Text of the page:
To: Well, I don’t know your name, I only know your actions and your obvious character flaw, so for the sake of keeping it short, I’ll refer to you as "Mister Bicycle."
I decided to write this in the hope that you’d see it. Purely out of amusement at first, I assure you. But after some significant thought on the matter I have decided that your actions may provide my fellow Alaskans a chance to learn a lesson for living well.
To ensure you remember exactly the circumstances surrounding your actions, and to indulge readers who did not witness them, I shall elaborate upon the scenario.
Around five in the afternoon of the 23rd of September on The University of Alaska Anchorage Campus, I decided to walk out of the ConocoPhillips Integrated Science Building and spoil myself by having a cigarette. Knowing how rude it is to blow smoke in the faces of others, I moved to the north side of the building, a hundred feet away from any entrance, and stood on the edge of the grass on the south side of the trail with the wind at my face, ensuring that the smoke I exhaled didn’t waft across the trail and disturb others.
Apparently this wasn’t enough for you.
As I was enjoying my last draw, you sped along on your bike, and in your fashionable blue windsuit went completely out of your way on a 30-foot-wide path to share your opinion of my occasional cigarette. You nearly clipped me with your bicycle, and shouted some unprintable words at me as you passed to ensure your opinion would register.
Being a real man, I expected you to stop and elaborate because that’s what real men do. Instead, you continued cycling down the path. A small part of me, the part that I used to confront and destroy terrorists and other enemies of the United States in my twenty-seven months in Afghanistan, wished you had stopped and acted like a real man.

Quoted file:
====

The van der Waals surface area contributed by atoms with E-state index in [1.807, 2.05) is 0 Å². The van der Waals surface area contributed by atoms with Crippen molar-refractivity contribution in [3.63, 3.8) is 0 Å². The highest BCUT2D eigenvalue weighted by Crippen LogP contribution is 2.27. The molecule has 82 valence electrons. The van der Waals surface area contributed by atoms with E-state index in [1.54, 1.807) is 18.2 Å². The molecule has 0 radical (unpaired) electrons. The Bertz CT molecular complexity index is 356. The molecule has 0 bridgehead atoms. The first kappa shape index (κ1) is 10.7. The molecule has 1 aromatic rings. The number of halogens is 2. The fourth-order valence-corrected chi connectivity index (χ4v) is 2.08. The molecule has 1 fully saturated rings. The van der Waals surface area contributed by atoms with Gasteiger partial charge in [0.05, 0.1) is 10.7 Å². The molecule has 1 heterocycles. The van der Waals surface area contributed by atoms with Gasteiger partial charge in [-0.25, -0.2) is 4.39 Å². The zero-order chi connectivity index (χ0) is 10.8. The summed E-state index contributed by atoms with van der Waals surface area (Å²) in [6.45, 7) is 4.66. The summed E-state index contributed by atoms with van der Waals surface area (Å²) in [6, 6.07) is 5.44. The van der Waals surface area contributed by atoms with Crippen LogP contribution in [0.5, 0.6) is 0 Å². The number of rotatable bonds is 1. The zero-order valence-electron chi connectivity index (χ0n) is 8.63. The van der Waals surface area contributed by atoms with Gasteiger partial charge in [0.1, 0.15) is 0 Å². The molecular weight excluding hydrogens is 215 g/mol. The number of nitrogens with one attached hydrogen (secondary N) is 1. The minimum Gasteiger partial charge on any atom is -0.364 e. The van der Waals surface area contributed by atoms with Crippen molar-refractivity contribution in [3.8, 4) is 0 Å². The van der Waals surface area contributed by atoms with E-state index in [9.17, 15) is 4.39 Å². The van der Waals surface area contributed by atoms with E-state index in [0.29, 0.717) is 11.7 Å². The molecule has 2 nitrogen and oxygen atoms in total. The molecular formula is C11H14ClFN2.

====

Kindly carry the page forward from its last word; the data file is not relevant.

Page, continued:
It would have been comical for those around us, watching me, a big, bearded, 28-year-old guy verbally dress-down a man in his fifties for acting like a spoiled child.
Since you didn’t have the intestinal fortitude to answer for your furious insults, I wanted to thank you for giving me the perfect example of how not to act toward other people. The world I come from values respect and goodwill toward fellow human beings, so after laughing at your childish behavior, I field-stripped the ember from my cigarette and threw my trash into the proper receptacle (everybody hates a litterbug), then proceeded to spend the rest of my day holding doors open for people, and being as polite and courteous to the people around me as I possibly could in defiance of your ignorant vitriol.
One nice lady saw me hold the door open for somebody else and actually came over to thank me in the Social Sciences Building later that night. What a sweet woman. You should take courtesy tips from her, Mister Bicycle, as should we all.
I spent six years serving my country overseas, and since I came Home in 2011, I have noticed something disturbing. My people, those for whom I have travelled across three continents, those for whom I ended lives that they may sleep peacefully, for whom I have bled, cried, and fought, are treating each other in completely unacceptable ways.